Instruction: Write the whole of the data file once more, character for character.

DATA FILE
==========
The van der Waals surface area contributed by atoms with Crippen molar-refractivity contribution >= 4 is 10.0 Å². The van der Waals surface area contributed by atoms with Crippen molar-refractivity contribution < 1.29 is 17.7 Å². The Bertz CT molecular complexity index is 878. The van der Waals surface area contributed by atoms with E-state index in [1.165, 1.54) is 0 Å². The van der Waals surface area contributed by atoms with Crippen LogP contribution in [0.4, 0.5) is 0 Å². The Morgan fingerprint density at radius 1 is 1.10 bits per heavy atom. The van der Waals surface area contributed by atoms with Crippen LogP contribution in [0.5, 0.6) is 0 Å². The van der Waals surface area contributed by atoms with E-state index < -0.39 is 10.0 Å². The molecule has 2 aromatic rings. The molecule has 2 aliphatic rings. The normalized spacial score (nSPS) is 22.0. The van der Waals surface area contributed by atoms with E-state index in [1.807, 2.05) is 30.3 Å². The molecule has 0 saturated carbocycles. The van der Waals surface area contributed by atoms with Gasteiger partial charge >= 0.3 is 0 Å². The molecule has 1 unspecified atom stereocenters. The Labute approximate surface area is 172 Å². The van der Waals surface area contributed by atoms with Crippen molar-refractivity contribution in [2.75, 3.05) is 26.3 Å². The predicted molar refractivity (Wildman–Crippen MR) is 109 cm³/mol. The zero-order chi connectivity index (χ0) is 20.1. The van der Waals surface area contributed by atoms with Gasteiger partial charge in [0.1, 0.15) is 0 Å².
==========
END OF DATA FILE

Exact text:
The van der Waals surface area contributed by atoms with Crippen molar-refractivity contribution >= 4 is 10.0 Å². The van der Waals surface area contributed by atoms with Crippen molar-refractivity contribution < 1.29 is 17.7 Å². The Bertz CT molecular complexity index is 878. The van der Waals surface area contributed by atoms with E-state index in [1.165, 1.54) is 0 Å². The van der Waals surface area contributed by atoms with Crippen LogP contribution in [0.4, 0.5) is 0 Å². The Morgan fingerprint density at radius 1 is 1.10 bits per heavy atom. The van der Waals surface area contributed by atoms with Crippen LogP contribution in [0.5, 0.6) is 0 Å². The van der Waals surface area contributed by atoms with E-state index < -0.39 is 10.0 Å². The molecule has 2 aromatic rings. The molecule has 2 aliphatic rings. The normalized spacial score (nSPS) is 22.0. The van der Waals surface area contributed by atoms with E-state index in [1.807, 2.05) is 30.3 Å². The molecule has 0 saturated carbocycles. The van der Waals surface area contributed by atoms with Gasteiger partial charge >= 0.3 is 0 Å². The molecule has 1 unspecified atom stereocenters. The Labute approximate surface area is 172 Å². The van der Waals surface area contributed by atoms with Crippen molar-refractivity contribution in [2.75, 3.05) is 26.3 Å². The predicted molar refractivity (Wildman–Crippen MR) is 109 cm³/mol. The zero-order chi connectivity index (χ0) is 20.1. The van der Waals surface area contributed by atoms with Gasteiger partial charge in [0.1, 0.15) is 0 Å².